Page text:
DISP Mathematics (Scie 1500R)

MAPLE Lab. Tutorial 8 Review and Preview
Monday March 13

** NAME STUDENT # **

** 1** REVIEW

This week we will review some of the earlier tutorials and then look ahead
to the things we will be doing in the special classes.

Remember the way we defined expressions and functions: * E.g.*

` > F:=x2 +3` or ` > F:=x->x2 + 3`
` >F:= proc(x) if x<=0 then 2*x+1 else x2 + 3 fi end;`

Remember the commands for differentiation:

` > diff(F(x),x);` or ` > D(F)(x);`

Remember the command for plotting:

` > with(plots):` (in case you need complicated plots)

` > plot({functions or expressions}, range);`

Remember the command for integration:

` > int(expression, variable=range);`

Remember the command from last week for solving differential equations:

` > dsolve({equation, initial conditions}, variable);`

** 2** EXERCISES

Define the functions:

Plot and together on the interval .

1. Find the coordinates of the two places where these curves cross.

(a)(b)

2. Find the area of the region between these two curves.

3. Find the derivative of G(H(x))

4. Find the volume of the solid of revolution formed by spinning the region bounded by the lines , , and the curve about the -axis.(As a decimal to 2 decimal places)

5. The mean daily temperature, in degrees C, at a certain place is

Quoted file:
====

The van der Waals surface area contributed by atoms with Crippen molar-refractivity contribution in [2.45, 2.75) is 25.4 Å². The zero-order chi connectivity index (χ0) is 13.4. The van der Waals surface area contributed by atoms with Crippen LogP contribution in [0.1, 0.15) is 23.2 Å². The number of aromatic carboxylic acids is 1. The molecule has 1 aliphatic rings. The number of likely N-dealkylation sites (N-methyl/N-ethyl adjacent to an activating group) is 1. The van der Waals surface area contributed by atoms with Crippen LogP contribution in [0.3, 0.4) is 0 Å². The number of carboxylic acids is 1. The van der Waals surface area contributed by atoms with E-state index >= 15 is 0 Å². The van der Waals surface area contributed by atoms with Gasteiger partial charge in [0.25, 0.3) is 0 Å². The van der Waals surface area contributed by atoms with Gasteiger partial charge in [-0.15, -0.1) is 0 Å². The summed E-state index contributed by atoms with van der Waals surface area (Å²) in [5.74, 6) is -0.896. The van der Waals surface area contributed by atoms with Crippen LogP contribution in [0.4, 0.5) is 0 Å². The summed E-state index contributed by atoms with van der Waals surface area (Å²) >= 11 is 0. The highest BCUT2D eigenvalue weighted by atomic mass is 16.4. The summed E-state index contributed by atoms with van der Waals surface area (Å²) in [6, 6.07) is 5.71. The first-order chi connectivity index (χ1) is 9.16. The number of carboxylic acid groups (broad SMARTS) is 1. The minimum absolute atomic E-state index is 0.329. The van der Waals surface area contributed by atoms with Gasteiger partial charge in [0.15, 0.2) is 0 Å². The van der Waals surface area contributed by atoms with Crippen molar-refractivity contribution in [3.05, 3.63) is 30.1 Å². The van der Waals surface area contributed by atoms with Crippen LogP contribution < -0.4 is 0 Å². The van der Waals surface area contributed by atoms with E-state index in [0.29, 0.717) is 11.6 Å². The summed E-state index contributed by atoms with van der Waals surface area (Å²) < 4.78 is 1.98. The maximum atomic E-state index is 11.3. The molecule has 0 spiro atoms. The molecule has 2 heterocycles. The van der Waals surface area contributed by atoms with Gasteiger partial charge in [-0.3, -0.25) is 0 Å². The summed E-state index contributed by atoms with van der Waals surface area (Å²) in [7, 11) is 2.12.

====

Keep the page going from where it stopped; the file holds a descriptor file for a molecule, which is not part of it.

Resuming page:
given by the formula

where is measured in days from Jan 1.

Suppose that the rate of growth (in length L) of an insect is proportional
to temperature * i.e.*
. Suppose that and
cm.

(a) If an insect hatches on Jan 1, how big is it after 30 days?

(b) If it hatches on June 1 (= day 151) how big is it after 30 days?

Use of the following commands:

` > T := 20 + 10*cos(2*Pi*(t-190)/365);
> deq := diff(L(t),t) = k*T;
> leng:= rhs(dsolve({deq,L(0)=0.1},L(t)));
> subs(t=30,k=0.01,leng);
`
and modify them for part (b).

6. Taylor polynomials are polynomials that approximate a function near some particular point . They are genralizations of the idea of a tangent line. We look for the best parabola, cubic ...to fit to a particular curve at a particular point. Maple has a built in command for finding these polynomials. We will illustrate with the sine curve.

` > approxsine:=proc(n,a)
local x,p,y:
p:=(x,n)->convert(taylor(sin(x),x=0,n+1),polynom):
print(y=p(x,n)):
plot({sin(x),p(x,n)},x=-a..a):
end;`

Find the Taylor polynomials of degree 1, 3, 9, 21 that approximate
by asking MAPLE to evaluate
(a) ` approxsine(1,Pi);`

(b) ` approxsine(3,4);`

(c) ` approxsine(9,5);`

(d) ` approxsine(21,10);`

NB: Check some of the big numbers that appear by
`> 19!;` etc.